It is a common perception that PaCO2 reduction in patients with NMD is easy to achieve and that these patients do not need high pressure support (PS) values to improve alveolar ventilation. However, in a recent post-hoc analysis of a previous randomized controlled study, Leotard and co-workers showed that high tidal volumes (VT), were more significantly associated with a lower mean nocturnal PtcCO2 than higher PS alone [24], and there was not a correlation between VT and PS. This means that in patients with NMD, similar PS levels might result in highly variable changes in alveolar ventilation depending on the heterogeneity of ventilatory mechanics. Monitoring PtCO2 may be the right way to better titrate settings. Another possible reason for the poor correlation between PS and VT is the presence of leaks and UAO. It has been demonstrated that these two events account for almost 80% of the causes of persistent desaturation during HNIV in NMD [12], and they also represent the most frequent etiology of the most common patient-ventilator asynchronies (PVAs) during nocturnal NIV [25]. For this reason, skill in the use of built-in software should be acquired to monitor HNIV in RD patients [26]. The built-in software allows you to monitor in detail items such as adherence, leaks, tidal volume, and residual respiratory events, as well as conduct analysis of detailed data for flow and pressure waveforms. Moreover, some ventilators can be connected to oximetry, transcutaneous monitoring, and sometimes thoracic and abdominal effort belts, giving information similar to what a polygraph gives. When residual nocturnal UAO is present during HNIV in RD, several different etiologies should be considered [27]. In fact, apnea/hypopnea events during NIV, above all in RD, may occur with or without decrease in respiratory drive [17]. These two different phenomena are correlated with different etiology and consequently need different treatments [17]. In particular, UAO without respiratory drive may be associated with an intrinsic vocal cord dysfunction or with a mechanism of glottis closure due to excessive respiratory support leading to hyperventilation and hypocapnia. In this case, the setting of the ventilator should be modified in favor of lower instantaneous inspiratory flow by decreasing the pressurization rate (time to reach the set level of PS) and the PS level. It is not necessary to increase the EPAP level, which, on the contrary, might be decreased if no other type of obstructive events should be corrected. Conversely, obstruction with respiratory drive may be due to the classic oropharyngeal collapse. In this case, an increase of EPAP should be the first attempt in the setting review. When all of these corrective measures fail, a more detailed analysis of the cause of obstruction by videolaryngoscopy during NIV has been proposed [27]. Another typical case of obstruction with active drive, in fact, may be induced by the oro-nasal mask by pushing the soft palate and uvula backward. In this case, neither the increase of EPAP nor that of the PS level is able to improve the inspiratory flow, but a switch to a nasal mask is suggested when possible. A positional therapy that forces the patient to maintain a lateral position during the night may reduce and sometimes completely resolve the events and could be an alternative. Because UAO with and without drive requires different treatment, sometimes belts are needed to discriminate the two different etiologies, as shown in Figure 3.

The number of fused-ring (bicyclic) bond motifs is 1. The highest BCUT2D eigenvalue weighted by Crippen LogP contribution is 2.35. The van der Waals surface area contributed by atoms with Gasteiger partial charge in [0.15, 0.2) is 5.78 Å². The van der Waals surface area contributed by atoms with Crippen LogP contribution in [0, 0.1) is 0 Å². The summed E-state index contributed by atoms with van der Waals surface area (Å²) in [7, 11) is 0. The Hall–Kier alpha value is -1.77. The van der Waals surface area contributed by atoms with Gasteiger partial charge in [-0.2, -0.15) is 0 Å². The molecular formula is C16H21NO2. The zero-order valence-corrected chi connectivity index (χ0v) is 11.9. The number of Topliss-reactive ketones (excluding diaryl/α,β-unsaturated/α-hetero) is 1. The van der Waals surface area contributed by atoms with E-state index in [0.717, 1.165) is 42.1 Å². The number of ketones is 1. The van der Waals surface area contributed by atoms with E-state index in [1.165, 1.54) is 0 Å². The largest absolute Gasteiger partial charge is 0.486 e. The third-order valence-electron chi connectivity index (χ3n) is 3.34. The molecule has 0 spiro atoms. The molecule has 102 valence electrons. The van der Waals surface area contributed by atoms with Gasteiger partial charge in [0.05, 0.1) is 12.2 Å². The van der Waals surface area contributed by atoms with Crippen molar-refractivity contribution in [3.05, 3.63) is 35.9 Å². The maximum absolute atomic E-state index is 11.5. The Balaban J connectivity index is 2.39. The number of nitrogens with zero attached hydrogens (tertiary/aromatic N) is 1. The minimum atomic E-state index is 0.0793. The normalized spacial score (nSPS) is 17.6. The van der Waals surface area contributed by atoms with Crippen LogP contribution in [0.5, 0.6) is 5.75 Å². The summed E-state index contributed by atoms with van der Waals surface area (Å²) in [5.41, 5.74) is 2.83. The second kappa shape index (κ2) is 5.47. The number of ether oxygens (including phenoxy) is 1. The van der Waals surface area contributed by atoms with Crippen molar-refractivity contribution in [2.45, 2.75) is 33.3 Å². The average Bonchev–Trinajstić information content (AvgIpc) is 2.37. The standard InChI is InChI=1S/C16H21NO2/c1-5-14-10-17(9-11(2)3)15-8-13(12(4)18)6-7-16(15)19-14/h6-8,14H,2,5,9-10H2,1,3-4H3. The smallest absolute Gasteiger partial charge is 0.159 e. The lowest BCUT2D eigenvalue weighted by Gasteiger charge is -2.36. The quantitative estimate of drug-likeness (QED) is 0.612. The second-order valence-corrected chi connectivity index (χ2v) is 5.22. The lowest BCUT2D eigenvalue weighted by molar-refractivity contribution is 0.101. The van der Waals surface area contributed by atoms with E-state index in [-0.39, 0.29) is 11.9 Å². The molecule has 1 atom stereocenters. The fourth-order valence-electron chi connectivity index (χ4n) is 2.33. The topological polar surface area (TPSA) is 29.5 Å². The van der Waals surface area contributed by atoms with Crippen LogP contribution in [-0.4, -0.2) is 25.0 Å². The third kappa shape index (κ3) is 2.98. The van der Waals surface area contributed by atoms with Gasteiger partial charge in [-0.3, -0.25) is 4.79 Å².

There are no insights into the utility of back-up rate. One recent study compared a spontaneous bilevel mode with a spontaneous/timed one in ALS patients [28]. They showed a superiority of back-up frequency in improving gas exchanges at the same IPAP and EPAP level. However, no differences in the two modes have been shown on average in terms of sleep architecture and nocturnal asynchronies. Nevertheless, authors highlighted the importance of well titrating and monitoring detailed data from ventilators, because sometimes an apparent well-controlled ventilation (majority of time spent on back-up rate) can mask asynchronies, above all ineffective efforts. Likewise, no data about the possible impact of different pressurization rates are available. A proposal for the setting of HNIV considering the objective of ventilation is reported in Table 1.

3.5. Mouth-Piece Ventilation (MPV)